Tony Heaton: altered

25 March – 25 June 2023, Gallery 1
A major solo exhibition by British sculptor and disability rights activist, ‘altered’ produces intelligent and thought-provoking work that is a reflection of the artist’s own lived experience as a disabled person.
Giant coloured mint sculptures across a wooden floor.
Tony Heaton looking at the camera, in front of a marble sculpture he had made of abstract figures sitting together.
Marble sculpture of a abstract figure sitting and thinking with their hand to their face.

altered is a major solo exhibition by British sculptor and disability rights activist, Tony Heaton OBE. The exhibition explores Heaton’s sculptural practice from his early disability rights activism and his initiation of the National Disability Arts Collection and Archive (NDACA), to more recent work that includes direct stone carving and neon text pieces. With wit and self-awareness, Heaton uses a range of materials and techniques to produce intelligent and thought-provoking work that is a reflection of the artist’s own biography.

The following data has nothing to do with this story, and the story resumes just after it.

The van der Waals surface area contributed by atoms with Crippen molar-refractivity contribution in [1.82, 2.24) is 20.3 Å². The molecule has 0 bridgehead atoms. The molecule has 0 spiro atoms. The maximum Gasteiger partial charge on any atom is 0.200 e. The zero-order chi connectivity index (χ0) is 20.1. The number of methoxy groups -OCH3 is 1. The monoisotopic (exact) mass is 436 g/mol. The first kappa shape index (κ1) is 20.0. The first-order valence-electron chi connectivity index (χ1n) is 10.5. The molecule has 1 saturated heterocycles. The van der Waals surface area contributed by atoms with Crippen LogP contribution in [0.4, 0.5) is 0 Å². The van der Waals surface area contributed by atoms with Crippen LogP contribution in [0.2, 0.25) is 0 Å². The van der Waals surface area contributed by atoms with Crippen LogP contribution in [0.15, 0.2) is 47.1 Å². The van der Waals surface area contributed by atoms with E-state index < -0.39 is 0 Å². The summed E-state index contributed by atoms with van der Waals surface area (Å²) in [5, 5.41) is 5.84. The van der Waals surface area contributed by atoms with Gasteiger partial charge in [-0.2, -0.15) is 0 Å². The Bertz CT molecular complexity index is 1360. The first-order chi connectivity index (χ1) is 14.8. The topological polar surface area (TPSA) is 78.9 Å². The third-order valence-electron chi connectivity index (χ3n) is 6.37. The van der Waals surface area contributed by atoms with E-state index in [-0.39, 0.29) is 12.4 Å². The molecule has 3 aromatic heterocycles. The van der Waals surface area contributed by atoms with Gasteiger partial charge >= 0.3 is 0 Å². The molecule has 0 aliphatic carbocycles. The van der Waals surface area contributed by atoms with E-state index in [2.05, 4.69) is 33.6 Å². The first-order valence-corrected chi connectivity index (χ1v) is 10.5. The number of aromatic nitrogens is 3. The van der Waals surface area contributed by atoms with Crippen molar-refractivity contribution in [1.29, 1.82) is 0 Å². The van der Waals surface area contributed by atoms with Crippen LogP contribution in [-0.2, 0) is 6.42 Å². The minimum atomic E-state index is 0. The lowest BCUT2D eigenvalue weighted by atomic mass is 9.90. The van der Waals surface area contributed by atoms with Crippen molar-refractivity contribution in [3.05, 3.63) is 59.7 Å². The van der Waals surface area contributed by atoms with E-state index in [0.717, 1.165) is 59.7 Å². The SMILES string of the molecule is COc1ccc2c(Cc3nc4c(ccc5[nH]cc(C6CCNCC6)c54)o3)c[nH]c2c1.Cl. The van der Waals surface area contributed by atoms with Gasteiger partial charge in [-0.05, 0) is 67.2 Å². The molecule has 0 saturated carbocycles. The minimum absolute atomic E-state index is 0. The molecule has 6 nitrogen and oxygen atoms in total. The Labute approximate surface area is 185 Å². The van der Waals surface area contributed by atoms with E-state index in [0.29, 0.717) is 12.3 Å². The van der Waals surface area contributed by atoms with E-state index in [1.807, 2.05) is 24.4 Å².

Attenborough Arts Centre’s presentation of altered follows on from the centre’s 2015 presentation of ‘Art, Life, Activism’, the inaugural exhibition in our new galleries. That exhibition included work by Heaton, notably ‘Gold Lame’ and ‘Shaken Not Stirred, and the artist was an exhibition that included work by Heaton and from which a work, Raspberry Ripple (2019) by the artist was acquired for the Grundy Art Gallery permanent collection.

altered is presented in partnership with Bury Art Museum and Sculpture Centre who have produced a catalogue to accompany the exhibition. The catalogue includes a foreword by Grundy Art Gallery’s Curator, Paulette Brien and texts by Bryan Biggs, Director of Cultural Legacies at the Bluecoat, Liverpool and Allan Sutherland, writer, performer and disability arts activist. The catalogue will be available to buy from Grundy Art Gallery’s shop throughout the summer.

“I am almost always reminded that I am perceived as a disabled person, and much of my work explores my personal analysis of these everyday interactions.”

Outside shot of Gallery 1, including the courtyard.

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